top of page

What’s your real R-Value?
by NZ Foam – Warmer Forever™

NZ Foam New Climate zones.png

The MBIE is proceeding with changes to roof, window, wall, and underfloor insulation requirements by issuing the new edition of Acceptable Solution H1/AS1 and Verification Method H1/VM1 for housing and small buildings.


The new insulation requirements aim to reduce energy needed for heating residential homes of approximately 40% over minimum previous requirements by altering the R-Value requirements across several climate zones, and become mandatory in November 2022.


But what is an R-Value? And how do traditional insulation products weigh up with the building code changes compared to spray foam insulation? The thermal resistance rating or R-Value is the measure used most commonly in the building and construction industry to determine a material’s ability to resist the transfer of heat.


While NZFoam can guarantee our R-Value based on the thickness our product is applied, R-Value numbers on other products’ packets can be deceiving  –  Fibreglass has shown to be lower than advertised.


When a US Department of Energy-funded laboratory looked into the difference between R-values (which measure insulation’s ability to trap heat) on the label versus in the walls, they found that even “perfectly installed” fibreglass insulation had R-values 11% lower than on the label. “Commonly installed” fibreglass insulation dropped to 20% lower than labelled.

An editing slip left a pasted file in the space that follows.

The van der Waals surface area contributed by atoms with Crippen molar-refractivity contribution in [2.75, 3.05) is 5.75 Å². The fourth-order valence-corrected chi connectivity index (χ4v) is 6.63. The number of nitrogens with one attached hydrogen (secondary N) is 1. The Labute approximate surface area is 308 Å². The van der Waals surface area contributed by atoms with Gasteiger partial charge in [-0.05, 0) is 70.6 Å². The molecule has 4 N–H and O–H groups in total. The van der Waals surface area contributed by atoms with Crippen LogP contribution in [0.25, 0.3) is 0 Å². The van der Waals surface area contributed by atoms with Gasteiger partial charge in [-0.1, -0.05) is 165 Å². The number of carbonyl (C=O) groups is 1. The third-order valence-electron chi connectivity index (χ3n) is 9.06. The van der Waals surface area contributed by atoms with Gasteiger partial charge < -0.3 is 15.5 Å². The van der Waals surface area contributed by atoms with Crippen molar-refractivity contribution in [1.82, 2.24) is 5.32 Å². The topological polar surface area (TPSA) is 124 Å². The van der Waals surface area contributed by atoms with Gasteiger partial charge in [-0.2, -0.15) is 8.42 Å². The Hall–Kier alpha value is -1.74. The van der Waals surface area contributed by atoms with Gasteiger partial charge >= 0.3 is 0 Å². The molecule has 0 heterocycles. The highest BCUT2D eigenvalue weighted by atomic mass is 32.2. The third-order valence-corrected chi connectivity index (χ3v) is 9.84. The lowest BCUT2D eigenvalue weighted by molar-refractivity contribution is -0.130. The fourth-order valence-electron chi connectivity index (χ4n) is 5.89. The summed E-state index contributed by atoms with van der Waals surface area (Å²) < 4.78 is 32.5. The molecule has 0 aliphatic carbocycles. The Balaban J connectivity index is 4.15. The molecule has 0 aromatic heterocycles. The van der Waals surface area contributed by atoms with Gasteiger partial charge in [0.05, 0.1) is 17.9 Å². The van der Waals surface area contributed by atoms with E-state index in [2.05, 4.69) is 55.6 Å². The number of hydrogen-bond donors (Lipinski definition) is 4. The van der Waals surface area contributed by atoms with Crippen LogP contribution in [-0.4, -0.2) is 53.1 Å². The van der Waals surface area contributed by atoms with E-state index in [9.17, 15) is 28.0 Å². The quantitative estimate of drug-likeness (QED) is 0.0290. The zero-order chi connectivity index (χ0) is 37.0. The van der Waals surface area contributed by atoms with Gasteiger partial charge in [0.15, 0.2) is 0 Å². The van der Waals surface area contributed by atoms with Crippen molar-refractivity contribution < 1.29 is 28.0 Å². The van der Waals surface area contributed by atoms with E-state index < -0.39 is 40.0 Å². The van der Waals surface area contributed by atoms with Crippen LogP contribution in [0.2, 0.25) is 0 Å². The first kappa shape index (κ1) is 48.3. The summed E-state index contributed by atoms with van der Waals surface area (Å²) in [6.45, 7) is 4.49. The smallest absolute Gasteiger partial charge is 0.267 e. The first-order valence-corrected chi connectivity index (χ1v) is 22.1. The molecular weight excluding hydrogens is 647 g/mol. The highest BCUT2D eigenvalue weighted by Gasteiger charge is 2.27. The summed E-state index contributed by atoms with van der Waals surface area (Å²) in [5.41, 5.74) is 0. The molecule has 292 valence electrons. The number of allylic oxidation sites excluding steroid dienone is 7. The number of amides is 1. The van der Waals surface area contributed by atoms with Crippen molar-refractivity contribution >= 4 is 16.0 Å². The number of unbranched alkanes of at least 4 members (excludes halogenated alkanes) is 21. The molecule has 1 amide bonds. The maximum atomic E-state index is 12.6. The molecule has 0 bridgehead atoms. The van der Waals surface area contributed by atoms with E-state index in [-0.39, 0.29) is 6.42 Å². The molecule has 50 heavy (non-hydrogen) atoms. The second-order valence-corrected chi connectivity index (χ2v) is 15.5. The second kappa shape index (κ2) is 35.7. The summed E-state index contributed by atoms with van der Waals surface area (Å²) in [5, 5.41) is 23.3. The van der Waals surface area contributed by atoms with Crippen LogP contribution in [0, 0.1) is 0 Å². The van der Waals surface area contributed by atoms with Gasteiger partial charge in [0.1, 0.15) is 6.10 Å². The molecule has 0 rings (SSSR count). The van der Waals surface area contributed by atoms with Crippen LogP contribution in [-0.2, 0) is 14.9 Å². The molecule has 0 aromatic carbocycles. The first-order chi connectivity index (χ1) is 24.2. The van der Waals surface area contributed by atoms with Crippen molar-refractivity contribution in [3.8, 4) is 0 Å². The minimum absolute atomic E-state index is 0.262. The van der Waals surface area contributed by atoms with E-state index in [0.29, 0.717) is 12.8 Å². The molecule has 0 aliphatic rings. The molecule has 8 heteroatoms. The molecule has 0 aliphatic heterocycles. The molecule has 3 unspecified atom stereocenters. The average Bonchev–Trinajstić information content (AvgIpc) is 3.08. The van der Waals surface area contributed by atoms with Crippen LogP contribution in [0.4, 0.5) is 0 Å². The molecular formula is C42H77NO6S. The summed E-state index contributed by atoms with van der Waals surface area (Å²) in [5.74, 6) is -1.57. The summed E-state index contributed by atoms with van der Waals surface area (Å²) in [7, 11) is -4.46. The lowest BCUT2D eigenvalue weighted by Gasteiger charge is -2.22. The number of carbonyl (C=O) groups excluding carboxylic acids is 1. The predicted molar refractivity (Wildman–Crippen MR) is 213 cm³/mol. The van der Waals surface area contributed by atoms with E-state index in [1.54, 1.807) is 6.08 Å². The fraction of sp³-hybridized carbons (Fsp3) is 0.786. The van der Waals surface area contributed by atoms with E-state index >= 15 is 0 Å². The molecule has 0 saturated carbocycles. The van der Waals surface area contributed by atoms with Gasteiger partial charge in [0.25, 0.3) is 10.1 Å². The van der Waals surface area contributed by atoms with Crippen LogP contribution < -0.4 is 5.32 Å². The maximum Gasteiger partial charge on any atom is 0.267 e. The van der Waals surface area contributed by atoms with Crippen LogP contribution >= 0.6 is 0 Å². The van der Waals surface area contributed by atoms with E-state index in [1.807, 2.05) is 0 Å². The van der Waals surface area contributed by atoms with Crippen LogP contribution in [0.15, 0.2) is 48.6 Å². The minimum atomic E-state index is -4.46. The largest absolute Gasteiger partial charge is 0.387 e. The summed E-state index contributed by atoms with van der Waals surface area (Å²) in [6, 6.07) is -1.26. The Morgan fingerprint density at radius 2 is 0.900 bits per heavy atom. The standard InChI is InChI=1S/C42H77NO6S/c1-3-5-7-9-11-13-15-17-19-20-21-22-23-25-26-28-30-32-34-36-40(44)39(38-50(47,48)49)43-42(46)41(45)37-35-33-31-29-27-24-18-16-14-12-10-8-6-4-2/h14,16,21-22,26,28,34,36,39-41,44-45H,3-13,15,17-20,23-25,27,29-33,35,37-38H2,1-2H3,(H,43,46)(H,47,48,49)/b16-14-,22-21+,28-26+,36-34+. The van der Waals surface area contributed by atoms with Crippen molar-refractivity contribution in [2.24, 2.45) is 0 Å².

With spray foam insulation, the R-value you choose to install will be the R-value your house enjoys - for the life of the building.


While fibreglass’s performance reduces over time, spray foam doesn’t change.


So, what is the single most effective way to improve your home’s performance and save money on energy costs? Seal gaps to prevent heat loss from air movement.


This is why closed cell polyurethane spray foam has the highest thermal resistance (R-Value by thickness) of any insulation product available globally. It fills cracks and seals drafts. It does not settle or sag and can be applied to awkward areas, making it the perfect solution for the Building Code changes.


Closed cell foam has been used in New Zealand as insulation in industrial applications since the 1970s and is growing in popularity as a residential product - as more discerning home-owners choose comfortable, high-performing homes.


To learn more about the benefits of spray foam insulation, head to

NZFoam Spray Foam R-Values Table.png
bottom of page